Confidential records plan turned down


TALLAHASSEE, Fla. – Pointing to a legal-system rule and the state Constitution, the Florida Supreme Court on Thursday rejected a move by the state Judicial Qualifications Commission to keep some records confidential.

The Judicial Qualifications Commission investigates alleged misconduct by judges and makes disciplinary recommendations to the Supreme Court.

The commission approved changes to two of its rules that would have allowed the commission’s investigative panel and hearing panel to designate certain filings with the Supreme Court to be confidential.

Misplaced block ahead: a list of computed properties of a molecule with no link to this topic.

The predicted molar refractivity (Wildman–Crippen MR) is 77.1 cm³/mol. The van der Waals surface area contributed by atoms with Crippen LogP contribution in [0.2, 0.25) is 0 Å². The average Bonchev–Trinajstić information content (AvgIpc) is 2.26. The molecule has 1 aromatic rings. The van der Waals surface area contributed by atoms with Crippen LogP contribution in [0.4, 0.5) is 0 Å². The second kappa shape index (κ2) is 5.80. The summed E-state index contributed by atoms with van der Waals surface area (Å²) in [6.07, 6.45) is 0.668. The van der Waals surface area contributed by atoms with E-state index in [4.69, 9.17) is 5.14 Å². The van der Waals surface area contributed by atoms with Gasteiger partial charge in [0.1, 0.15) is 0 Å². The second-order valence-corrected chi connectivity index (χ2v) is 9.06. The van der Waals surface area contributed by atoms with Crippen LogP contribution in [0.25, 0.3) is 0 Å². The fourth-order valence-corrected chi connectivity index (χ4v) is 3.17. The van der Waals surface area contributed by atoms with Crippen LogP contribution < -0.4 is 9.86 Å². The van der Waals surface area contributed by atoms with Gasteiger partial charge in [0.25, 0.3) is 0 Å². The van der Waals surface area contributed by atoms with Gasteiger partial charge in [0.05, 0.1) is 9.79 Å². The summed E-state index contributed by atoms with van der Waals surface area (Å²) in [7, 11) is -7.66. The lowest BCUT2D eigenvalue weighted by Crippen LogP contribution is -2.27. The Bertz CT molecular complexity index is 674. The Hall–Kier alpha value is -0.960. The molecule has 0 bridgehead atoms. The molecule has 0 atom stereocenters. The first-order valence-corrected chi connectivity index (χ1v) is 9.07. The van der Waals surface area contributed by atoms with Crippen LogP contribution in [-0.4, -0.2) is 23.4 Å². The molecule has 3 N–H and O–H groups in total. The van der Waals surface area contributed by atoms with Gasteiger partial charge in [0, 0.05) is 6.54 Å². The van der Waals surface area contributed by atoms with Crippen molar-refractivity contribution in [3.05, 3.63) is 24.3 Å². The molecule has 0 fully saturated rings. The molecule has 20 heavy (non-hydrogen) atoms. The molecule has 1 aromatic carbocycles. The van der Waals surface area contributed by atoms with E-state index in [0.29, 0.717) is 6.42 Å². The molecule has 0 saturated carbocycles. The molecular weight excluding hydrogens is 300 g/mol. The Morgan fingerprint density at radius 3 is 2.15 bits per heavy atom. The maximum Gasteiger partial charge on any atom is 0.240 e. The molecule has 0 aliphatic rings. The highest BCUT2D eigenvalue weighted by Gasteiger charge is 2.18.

Those filings would have involved such things as medical information.

But the Supreme Court on Thursday unanimously repealed the changes to the commission’s rules, citing the Constitution and a rule of judicial administration dealing with public access to records.

“This (Supreme) Court does not question that the commission’s attempt to protect such sensitive medical and personal information from public view is made with good intentions,” the decision said. “However, this court must repeal the confidentiality amendments because neither the commission nor its panels have authority to designate filings in this court confidential under (the rule of judicial administration) or the Florida Constitution, and the commission does not have authority to adopt a rule of procedure purporting to grant such authority.”